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“See a Spout” Education for Recreational Boat Operators

 

NOAA has partnered with the Whale & Dolphin Conservation Society in a public outreach program for recreational boaters called “See a Spout, Watch Out!” This program targets boaters through boater safety classes and other boating/fishing organizations.

See a Spout, Watch Out! online boater education course Coming Soon!

To download a “See a Spout" brochure (PDF) click here.

See a Spout, Watch Out! Tips

  1. See A Spout, Watch Out! If you see a spout, tail, or a breaching whale, please slow down and post a lookout. Some whales may dive for 20 minutes or more while searching for food. If you’ve seen one whale, many more could be close-maybe too close to your boat and its spinning propellers. Proceed cautiously!
  1. Head On Is Wrong! Don’t alter a whale’s path by cutting it off. When in sight of a whale, follow official approach guidelines and adhere to existing regulations that restrict or prohibit closely approaching whales. Always keep your boat a safe distance away; don’t risk striking a whale. Federal law prohibits the harassment of all marine mammals. Federal regulations and Massachusetts law prohibit approaching the highly endangered North Atlantic right whale closer than 500 yards (1500 feet).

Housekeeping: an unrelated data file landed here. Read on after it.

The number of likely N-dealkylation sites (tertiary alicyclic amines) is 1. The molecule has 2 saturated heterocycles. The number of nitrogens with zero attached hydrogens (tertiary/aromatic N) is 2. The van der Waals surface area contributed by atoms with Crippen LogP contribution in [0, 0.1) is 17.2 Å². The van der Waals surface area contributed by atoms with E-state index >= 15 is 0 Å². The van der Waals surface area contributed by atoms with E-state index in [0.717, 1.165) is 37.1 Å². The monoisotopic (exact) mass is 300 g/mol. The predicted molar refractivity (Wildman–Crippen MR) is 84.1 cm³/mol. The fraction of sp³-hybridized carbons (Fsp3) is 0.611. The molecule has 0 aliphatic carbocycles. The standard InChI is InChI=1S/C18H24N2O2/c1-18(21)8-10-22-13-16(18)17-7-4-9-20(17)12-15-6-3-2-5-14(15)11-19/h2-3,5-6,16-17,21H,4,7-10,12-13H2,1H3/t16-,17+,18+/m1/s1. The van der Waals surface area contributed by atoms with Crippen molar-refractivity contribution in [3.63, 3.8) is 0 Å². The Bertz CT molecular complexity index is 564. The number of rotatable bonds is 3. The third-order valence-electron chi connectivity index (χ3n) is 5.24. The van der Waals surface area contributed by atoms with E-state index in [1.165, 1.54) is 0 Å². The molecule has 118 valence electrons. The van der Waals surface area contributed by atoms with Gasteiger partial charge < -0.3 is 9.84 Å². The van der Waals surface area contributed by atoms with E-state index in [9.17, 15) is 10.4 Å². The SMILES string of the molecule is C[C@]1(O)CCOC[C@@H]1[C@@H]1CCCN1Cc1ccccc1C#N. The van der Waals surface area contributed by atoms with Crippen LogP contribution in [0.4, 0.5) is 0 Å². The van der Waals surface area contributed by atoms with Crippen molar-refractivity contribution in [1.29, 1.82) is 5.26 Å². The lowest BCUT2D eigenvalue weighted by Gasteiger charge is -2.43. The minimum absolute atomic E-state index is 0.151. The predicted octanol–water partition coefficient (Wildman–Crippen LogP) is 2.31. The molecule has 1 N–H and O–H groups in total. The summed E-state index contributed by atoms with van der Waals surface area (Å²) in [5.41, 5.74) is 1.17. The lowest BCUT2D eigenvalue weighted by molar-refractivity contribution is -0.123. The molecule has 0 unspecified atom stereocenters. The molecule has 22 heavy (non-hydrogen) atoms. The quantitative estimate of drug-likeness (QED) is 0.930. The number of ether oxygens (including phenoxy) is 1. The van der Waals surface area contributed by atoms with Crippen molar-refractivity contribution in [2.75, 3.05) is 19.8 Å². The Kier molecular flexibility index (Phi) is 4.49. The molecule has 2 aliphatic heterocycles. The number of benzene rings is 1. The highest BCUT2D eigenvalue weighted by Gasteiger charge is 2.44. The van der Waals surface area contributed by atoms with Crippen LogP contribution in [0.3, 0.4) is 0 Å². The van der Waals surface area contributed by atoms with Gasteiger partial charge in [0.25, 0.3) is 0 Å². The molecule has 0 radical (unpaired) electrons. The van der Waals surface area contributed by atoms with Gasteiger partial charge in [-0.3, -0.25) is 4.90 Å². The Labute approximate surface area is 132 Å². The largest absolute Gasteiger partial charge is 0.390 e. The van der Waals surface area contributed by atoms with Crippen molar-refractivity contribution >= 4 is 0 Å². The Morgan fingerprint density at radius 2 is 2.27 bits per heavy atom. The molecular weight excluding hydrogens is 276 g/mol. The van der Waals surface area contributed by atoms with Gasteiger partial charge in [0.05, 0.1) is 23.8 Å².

1. Lots of Boats, Then Talk to Folks! If there are other boats watching or traveling near whales, hail them on your VHF radio (channel 9, 13 or 16 for hailing) and coordinate your viewing efforts.
  1. Avoid Trouble, Steer Clear of Bubbles! Humpback whales sometimes feed by creating “bubble clouds”. They blow bubbles below the surface of the water to confuse and condense schools of small fish. With mouths wide open, the whales surface through the middle of the bubble cloud engulfing large numbers of dazed fish. Bubble clouds look like light green, foamy patches on the surface of the water. Birds often hover over them to take advantage of the readily available fish. Never approach, or drive through, a bubble cloud as a feeding whale is likely to be just below the surface.
  1. Don’t Chase, Give The Whales Space! Closely approaching a whale may cause the animal to move away from its food source. Respect the whale’s behavior and keep your distance. If a whale moves away, don’t chase it. A cautious boater may bet to see whales feeding, playing or breaching. Enjoy the whales; don’t endanger them!
  1. Drop Your Sails When Watching Whales! A boat under sail may not be able to reduce speed or stop at a safe distance from a surfacing whale. When in the vicinity of whales, it is best to utilize your auxiliary motor and proceed cautiously.

For MA, NH, & RI Residents: To schedule a free presentation or to request educational materials for your organization, contact Allison Rosner at 978-282-8462 or email Allison.rosner@noaa.gov

For more information, contact the Protected Resources Division of NOAA Fisheries Service’s Greater Atlantic Regional Fisheries Office: 978-281-9328